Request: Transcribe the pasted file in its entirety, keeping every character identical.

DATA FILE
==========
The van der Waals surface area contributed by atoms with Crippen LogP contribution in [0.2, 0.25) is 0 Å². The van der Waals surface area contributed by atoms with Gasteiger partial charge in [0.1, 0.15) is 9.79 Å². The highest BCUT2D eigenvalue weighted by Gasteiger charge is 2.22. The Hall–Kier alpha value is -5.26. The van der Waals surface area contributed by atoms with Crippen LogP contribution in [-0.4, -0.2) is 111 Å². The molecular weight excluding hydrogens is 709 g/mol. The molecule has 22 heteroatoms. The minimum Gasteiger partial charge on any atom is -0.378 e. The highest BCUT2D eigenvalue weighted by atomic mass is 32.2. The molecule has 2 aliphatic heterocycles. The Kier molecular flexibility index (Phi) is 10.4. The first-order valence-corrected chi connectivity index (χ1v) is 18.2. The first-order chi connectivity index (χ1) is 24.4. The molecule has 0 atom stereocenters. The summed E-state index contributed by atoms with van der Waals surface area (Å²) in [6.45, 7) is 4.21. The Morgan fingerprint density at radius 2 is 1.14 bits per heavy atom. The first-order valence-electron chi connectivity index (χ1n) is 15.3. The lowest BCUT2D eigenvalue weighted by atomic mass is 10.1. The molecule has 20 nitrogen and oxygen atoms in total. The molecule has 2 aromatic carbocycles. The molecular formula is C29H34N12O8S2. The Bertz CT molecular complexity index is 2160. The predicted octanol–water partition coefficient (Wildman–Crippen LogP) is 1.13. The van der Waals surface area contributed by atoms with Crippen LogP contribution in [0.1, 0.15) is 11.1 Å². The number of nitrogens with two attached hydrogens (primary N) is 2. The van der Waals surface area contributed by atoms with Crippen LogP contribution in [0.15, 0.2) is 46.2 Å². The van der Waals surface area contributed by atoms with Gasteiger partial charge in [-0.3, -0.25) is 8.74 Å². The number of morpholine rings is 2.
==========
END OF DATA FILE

The van der Waals surface area contributed by atoms with Crippen LogP contribution in [0.2, 0.25) is 0 Å². The van der Waals surface area contributed by atoms with Gasteiger partial charge in [0.1, 0.15) is 9.79 Å². The highest BCUT2D eigenvalue weighted by Gasteiger charge is 2.22. The Hall–Kier alpha value is -5.26. The van der Waals surface area contributed by atoms with Crippen LogP contribution in [-0.4, -0.2) is 111 Å². The molecular weight excluding hydrogens is 709 g/mol. The molecule has 22 heteroatoms. The minimum Gasteiger partial charge on any atom is -0.378 e. The highest BCUT2D eigenvalue weighted by atomic mass is 32.2. The molecule has 2 aliphatic heterocycles. The Kier molecular flexibility index (Phi) is 10.4. The first-order valence-corrected chi connectivity index (χ1v) is 18.2. The first-order chi connectivity index (χ1) is 24.4. The molecule has 0 atom stereocenters. The summed E-state index contributed by atoms with van der Waals surface area (Å²) in [6.45, 7) is 4.21. The Morgan fingerprint density at radius 2 is 1.14 bits per heavy atom. The first-order valence-electron chi connectivity index (χ1n) is 15.3. The lowest BCUT2D eigenvalue weighted by atomic mass is 10.1. The molecule has 20 nitrogen and oxygen atoms in total. The molecule has 2 aromatic carbocycles. The molecular formula is C29H34N12O8S2. The Bertz CT molecular complexity index is 2160. The predicted octanol–water partition coefficient (Wildman–Crippen LogP) is 1.13. The van der Waals surface area contributed by atoms with Crippen LogP contribution in [0.1, 0.15) is 11.1 Å². The number of nitrogens with two attached hydrogens (primary N) is 2. The van der Waals surface area contributed by atoms with Crippen LogP contribution in [0.15, 0.2) is 46.2 Å². The van der Waals surface area contributed by atoms with Gasteiger partial charge in [-0.3, -0.25) is 8.74 Å². The number of morpholine rings is 2.